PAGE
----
Leadership e-Tip 9: Why Is Workplace Culture So Important?

As an associate of Integro Leadership Institute, I would like to share with you these thoughts about leadership.

Why Is Workplace Culture So Important? 

Today’s leaders are recognizing that their organization’s culture has a strong impact on their ability to attracting and retaining good people. An organization’s culture is an expression of the prevailing values, beliefs and behaviors that people operate by. And when the top executives are committed to, live by and breathe a common set of values it permeates the entire organization.

So how do you create a great culture?

  1. Identify what kind of people you need working with you to achieve your strategic objectives – When asked most leaders / managers say they are looking for people who are self-starters, creative, open to change, passionate, committed, competent and responsible or demonstrate a good work ethic.
  2. Measure your existing culture / work environment – Is it control-based or a responsibility based culture?Organizations with an “us” vs. “them” culture indications that employees are operating on the belief that management is against them, not for them. Cultures where people do not accept responsibility for their work and always blame someone or something else when things go wrong is not a responsibility-based work culture. And nothing will change until everyone changes their belief about who is responsible.

Starbucks and Southwest Airlines are some well known companies that understand the importance of workplace culture and know how to maintain it. You may know of some other organizations that have a great work culture and are very successful.  However some of you may feel your culture is not where it should be. So today I will share with you how CEO Ralph Stayer of Johnsonville Foods, Sheboygan WI. changed his company’s culture and the effect it has had on it success for almost 25 years.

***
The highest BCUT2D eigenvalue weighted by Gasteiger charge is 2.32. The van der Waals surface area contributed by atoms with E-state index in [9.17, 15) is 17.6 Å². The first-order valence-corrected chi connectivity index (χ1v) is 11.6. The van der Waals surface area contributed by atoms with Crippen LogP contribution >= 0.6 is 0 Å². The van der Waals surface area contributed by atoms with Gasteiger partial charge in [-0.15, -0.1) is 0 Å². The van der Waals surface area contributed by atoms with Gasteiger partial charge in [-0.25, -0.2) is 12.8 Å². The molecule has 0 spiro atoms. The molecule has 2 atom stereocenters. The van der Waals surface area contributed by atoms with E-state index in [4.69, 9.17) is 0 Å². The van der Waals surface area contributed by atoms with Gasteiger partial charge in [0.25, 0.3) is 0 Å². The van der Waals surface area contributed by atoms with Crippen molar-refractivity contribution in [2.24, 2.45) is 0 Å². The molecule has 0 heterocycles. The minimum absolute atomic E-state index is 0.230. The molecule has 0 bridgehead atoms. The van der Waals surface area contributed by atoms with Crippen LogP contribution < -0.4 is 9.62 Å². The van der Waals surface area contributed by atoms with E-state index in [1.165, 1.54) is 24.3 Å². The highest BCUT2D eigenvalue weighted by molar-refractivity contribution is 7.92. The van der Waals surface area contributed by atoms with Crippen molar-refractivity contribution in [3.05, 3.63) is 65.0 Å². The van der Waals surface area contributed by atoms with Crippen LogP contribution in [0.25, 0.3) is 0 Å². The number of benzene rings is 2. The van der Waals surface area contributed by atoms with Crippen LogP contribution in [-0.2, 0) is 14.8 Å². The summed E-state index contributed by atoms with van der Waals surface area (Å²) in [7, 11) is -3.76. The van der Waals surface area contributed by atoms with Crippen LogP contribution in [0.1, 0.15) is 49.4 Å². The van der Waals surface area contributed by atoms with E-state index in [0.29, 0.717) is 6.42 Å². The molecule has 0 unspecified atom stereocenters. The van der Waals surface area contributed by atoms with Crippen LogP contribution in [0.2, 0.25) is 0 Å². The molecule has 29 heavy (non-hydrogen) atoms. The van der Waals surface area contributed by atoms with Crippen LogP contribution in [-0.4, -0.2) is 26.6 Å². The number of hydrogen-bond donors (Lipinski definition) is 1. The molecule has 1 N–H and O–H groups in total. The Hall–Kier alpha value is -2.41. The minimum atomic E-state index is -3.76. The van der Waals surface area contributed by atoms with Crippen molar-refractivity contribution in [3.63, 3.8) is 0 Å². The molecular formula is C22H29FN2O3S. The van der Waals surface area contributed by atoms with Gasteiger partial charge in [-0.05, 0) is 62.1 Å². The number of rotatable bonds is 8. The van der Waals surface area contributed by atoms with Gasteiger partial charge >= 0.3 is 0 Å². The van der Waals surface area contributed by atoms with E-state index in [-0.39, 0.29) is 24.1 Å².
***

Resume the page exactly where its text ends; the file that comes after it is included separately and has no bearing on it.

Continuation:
During his early days as CEO, which was a time of rapid growth, Stayer transformed the culture of his organization, as he puts it, from a “herd of buffalo to a flock of geese”. He saw the similarity between his situation and that of a buffalo herd in which the herd simply follows the lead buffalo anywhere…even over a cliff. In contrast to the buffalo, in a flock of geese, each goose is responsible for getting itself to the flock’s destination, and they work as a team to get there. When the lead goose gets tired, another goose moves to the forward position ensuring they all arrive at their destination. Stayer stopped merely delegating work and instead transferred ownership of the customer relationships to the organizational members. Yes they are called members not employees.

Stayer had to change his belief about people. The turning point for him was when he realized ” …people want to be great. If they aren’t, it’s because management won’t let them be.” Only then could he “let his workers lead” and actually expect that they would start to take responsibility for their performance and the quality of the products they produced. He created a culture on the bedrock of trust, shared vision, and a common set of values. He not only created a great place to work, the quality of their products and customer service relationships also produced great financial results.  Their culture is still strong today, almost 25 year later as demonstrated on their website, “Johnsonville has approximately 1,300 employees – referred to within the company as “members”. Each member takes ownership of product quality to ensure the excellence and the “Big Flavor” of Johnsonville Sausage.”


If you  would like to learn more about how Ralph Stayer transformed the Johnsonville culture read his article in Harvard Business Review (November 1990) How I Learned to Let My Workers Lead.

I also encourage you to reflect on the following questions:

  1. What kind of workers does your organization need to succeed?
  2. How are you as an organization behaving in regards to personal responsibility?
  3. What do your leaders / mangers believe about your workforce and how is that demonstrated at work?
  4. Do we need to improve / change  or culture?

Wishing you success in the days ahead,

Pinky McPherson